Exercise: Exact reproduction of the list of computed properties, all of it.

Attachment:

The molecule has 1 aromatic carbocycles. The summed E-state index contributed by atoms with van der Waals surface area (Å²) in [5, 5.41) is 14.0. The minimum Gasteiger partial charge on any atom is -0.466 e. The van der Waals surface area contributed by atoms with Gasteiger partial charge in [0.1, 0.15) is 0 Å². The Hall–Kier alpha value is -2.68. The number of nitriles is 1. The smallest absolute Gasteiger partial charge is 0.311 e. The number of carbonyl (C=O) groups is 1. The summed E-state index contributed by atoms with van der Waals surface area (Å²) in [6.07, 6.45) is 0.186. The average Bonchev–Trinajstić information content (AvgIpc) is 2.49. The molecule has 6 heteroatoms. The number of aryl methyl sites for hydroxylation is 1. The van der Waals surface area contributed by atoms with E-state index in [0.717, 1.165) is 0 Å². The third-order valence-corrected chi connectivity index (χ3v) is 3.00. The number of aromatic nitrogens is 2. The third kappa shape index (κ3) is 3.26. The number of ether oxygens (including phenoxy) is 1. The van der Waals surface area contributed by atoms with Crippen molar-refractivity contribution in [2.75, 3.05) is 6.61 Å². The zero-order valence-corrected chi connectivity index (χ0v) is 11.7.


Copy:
The molecule has 1 aromatic carbocycles. The summed E-state index contributed by atoms with van der Waals surface area (Å²) in [5, 5.41) is 14.0. The minimum Gasteiger partial charge on any atom is -0.466 e. The van der Waals surface area contributed by atoms with Gasteiger partial charge in [0.1, 0.15) is 0 Å². The Hall–Kier alpha value is -2.68. The number of nitriles is 1. The smallest absolute Gasteiger partial charge is 0.311 e. The number of carbonyl (C=O) groups is 1. The summed E-state index contributed by atoms with van der Waals surface area (Å²) in [6.07, 6.45) is 0.186. The average Bonchev–Trinajstić information content (AvgIpc) is 2.49. The molecule has 6 heteroatoms. The number of aryl methyl sites for hydroxylation is 1. The van der Waals surface area contributed by atoms with E-state index in [0.717, 1.165) is 0 Å². The third-order valence-corrected chi connectivity index (χ3v) is 3.00. The number of aromatic nitrogens is 2. The third kappa shape index (κ3) is 3.26. The number of ether oxygens (including phenoxy) is 1. The van der Waals surface area contributed by atoms with Crippen molar-refractivity contribution in [2.75, 3.05) is 6.61 Å². The zero-order valence-corrected chi connectivity index (χ0v) is 11.7.